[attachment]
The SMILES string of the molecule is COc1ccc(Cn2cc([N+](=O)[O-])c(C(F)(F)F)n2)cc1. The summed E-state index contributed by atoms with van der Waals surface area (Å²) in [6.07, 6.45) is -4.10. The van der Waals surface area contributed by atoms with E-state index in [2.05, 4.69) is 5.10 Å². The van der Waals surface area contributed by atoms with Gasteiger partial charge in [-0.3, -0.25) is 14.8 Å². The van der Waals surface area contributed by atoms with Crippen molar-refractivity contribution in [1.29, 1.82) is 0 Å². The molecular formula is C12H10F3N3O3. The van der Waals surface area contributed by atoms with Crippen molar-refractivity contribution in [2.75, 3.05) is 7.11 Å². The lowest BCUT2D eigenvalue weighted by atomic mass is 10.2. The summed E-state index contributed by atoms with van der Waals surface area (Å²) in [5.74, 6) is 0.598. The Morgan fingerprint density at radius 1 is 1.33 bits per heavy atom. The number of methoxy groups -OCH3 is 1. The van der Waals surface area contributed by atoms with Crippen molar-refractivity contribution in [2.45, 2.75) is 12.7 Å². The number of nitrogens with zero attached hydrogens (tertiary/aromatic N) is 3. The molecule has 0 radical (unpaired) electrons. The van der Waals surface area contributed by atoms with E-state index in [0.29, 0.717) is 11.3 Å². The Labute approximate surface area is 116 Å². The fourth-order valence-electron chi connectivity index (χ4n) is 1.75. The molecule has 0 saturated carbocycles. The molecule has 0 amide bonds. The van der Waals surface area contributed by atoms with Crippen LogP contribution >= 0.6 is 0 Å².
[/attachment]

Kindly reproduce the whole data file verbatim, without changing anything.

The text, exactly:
The SMILES string of the molecule is COc1ccc(Cn2cc([N+](=O)[O-])c(C(F)(F)F)n2)cc1. The summed E-state index contributed by atoms with van der Waals surface area (Å²) in [6.07, 6.45) is -4.10. The van der Waals surface area contributed by atoms with E-state index in [2.05, 4.69) is 5.10 Å². The van der Waals surface area contributed by atoms with Gasteiger partial charge in [-0.3, -0.25) is 14.8 Å². The van der Waals surface area contributed by atoms with Crippen molar-refractivity contribution in [1.29, 1.82) is 0 Å². The molecular formula is C12H10F3N3O3. The van der Waals surface area contributed by atoms with Crippen molar-refractivity contribution in [2.75, 3.05) is 7.11 Å². The lowest BCUT2D eigenvalue weighted by atomic mass is 10.2. The summed E-state index contributed by atoms with van der Waals surface area (Å²) in [5.74, 6) is 0.598. The Morgan fingerprint density at radius 1 is 1.33 bits per heavy atom. The number of methoxy groups -OCH3 is 1. The van der Waals surface area contributed by atoms with Crippen molar-refractivity contribution in [2.45, 2.75) is 12.7 Å². The number of nitrogens with zero attached hydrogens (tertiary/aromatic N) is 3. The molecule has 0 radical (unpaired) electrons. The van der Waals surface area contributed by atoms with E-state index in [0.29, 0.717) is 11.3 Å². The Labute approximate surface area is 116 Å². The fourth-order valence-electron chi connectivity index (χ4n) is 1.75. The molecule has 0 saturated carbocycles. The molecule has 0 amide bonds. The van der Waals surface area contributed by atoms with Crippen LogP contribution >= 0.6 is 0 Å².